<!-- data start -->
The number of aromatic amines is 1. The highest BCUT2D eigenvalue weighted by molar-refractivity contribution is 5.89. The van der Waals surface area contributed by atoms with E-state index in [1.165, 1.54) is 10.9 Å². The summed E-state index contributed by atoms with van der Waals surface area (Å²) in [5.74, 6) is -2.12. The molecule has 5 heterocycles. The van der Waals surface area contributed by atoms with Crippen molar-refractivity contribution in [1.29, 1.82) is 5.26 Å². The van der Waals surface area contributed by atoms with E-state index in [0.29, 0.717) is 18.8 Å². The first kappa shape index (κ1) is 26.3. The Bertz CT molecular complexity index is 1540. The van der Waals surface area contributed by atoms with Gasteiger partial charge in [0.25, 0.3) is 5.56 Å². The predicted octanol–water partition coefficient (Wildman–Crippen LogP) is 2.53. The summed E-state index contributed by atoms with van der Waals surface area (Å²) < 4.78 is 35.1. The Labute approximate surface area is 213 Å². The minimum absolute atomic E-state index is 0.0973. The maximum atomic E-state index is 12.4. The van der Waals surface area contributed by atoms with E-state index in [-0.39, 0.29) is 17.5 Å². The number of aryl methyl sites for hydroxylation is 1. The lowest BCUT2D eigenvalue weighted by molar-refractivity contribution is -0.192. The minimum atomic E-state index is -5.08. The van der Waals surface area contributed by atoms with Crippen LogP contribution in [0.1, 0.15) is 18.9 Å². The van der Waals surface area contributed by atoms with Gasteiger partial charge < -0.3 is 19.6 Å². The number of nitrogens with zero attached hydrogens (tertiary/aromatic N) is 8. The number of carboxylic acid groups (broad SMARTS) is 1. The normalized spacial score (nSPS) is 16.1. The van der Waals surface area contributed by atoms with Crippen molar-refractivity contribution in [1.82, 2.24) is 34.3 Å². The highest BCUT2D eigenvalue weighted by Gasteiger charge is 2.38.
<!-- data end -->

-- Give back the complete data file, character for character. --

The number of aromatic amines is 1. The highest BCUT2D eigenvalue weighted by molar-refractivity contribution is 5.89. The van der Waals surface area contributed by atoms with E-state index in [1.165, 1.54) is 10.9 Å². The summed E-state index contributed by atoms with van der Waals surface area (Å²) in [5.74, 6) is -2.12. The molecule has 5 heterocycles. The van der Waals surface area contributed by atoms with Crippen molar-refractivity contribution in [1.29, 1.82) is 5.26 Å². The van der Waals surface area contributed by atoms with E-state index in [0.29, 0.717) is 18.8 Å². The first kappa shape index (κ1) is 26.3. The Bertz CT molecular complexity index is 1540. The van der Waals surface area contributed by atoms with Gasteiger partial charge in [0.25, 0.3) is 5.56 Å². The predicted octanol–water partition coefficient (Wildman–Crippen LogP) is 2.53. The summed E-state index contributed by atoms with van der Waals surface area (Å²) < 4.78 is 35.1. The Labute approximate surface area is 213 Å². The minimum absolute atomic E-state index is 0.0973. The maximum atomic E-state index is 12.4. The van der Waals surface area contributed by atoms with E-state index in [-0.39, 0.29) is 17.5 Å². The number of aryl methyl sites for hydroxylation is 1. The lowest BCUT2D eigenvalue weighted by molar-refractivity contribution is -0.192. The minimum atomic E-state index is -5.08. The van der Waals surface area contributed by atoms with Crippen LogP contribution in [0.1, 0.15) is 18.9 Å². The van der Waals surface area contributed by atoms with Gasteiger partial charge < -0.3 is 19.6 Å². The number of nitrogens with zero attached hydrogens (tertiary/aromatic N) is 8. The number of carboxylic acid groups (broad SMARTS) is 1. The normalized spacial score (nSPS) is 16.1. The van der Waals surface area contributed by atoms with Crippen molar-refractivity contribution in [1.82, 2.24) is 34.3 Å². The highest BCUT2D eigenvalue weighted by Gasteiger charge is 2.38.